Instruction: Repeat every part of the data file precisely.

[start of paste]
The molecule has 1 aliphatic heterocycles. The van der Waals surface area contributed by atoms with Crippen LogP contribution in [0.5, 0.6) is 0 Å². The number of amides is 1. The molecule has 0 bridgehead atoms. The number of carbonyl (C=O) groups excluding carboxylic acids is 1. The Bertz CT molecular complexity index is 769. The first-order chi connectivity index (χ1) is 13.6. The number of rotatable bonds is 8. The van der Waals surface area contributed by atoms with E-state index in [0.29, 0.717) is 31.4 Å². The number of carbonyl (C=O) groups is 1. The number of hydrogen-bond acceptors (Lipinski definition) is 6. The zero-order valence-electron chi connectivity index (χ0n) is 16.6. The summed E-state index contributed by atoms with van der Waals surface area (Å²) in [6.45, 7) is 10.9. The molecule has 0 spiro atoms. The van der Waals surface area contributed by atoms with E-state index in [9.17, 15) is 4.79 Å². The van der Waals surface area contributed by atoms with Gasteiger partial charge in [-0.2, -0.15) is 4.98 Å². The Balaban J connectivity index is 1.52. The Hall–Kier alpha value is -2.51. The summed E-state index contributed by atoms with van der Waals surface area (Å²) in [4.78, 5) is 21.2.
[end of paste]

The molecule has 1 aliphatic heterocycles. The van der Waals surface area contributed by atoms with Crippen LogP contribution in [0.5, 0.6) is 0 Å². The number of amides is 1. The molecule has 0 bridgehead atoms. The number of carbonyl (C=O) groups excluding carboxylic acids is 1. The Bertz CT molecular complexity index is 769. The first-order chi connectivity index (χ1) is 13.6. The number of rotatable bonds is 8. The van der Waals surface area contributed by atoms with E-state index in [0.29, 0.717) is 31.4 Å². The number of carbonyl (C=O) groups is 1. The number of hydrogen-bond acceptors (Lipinski definition) is 6. The zero-order valence-electron chi connectivity index (χ0n) is 16.6. The summed E-state index contributed by atoms with van der Waals surface area (Å²) in [6.45, 7) is 10.9. The molecule has 0 spiro atoms. The van der Waals surface area contributed by atoms with E-state index in [9.17, 15) is 4.79 Å². The van der Waals surface area contributed by atoms with Gasteiger partial charge in [-0.2, -0.15) is 4.98 Å². The Balaban J connectivity index is 1.52. The Hall–Kier alpha value is -2.51. The summed E-state index contributed by atoms with van der Waals surface area (Å²) in [4.78, 5) is 21.2.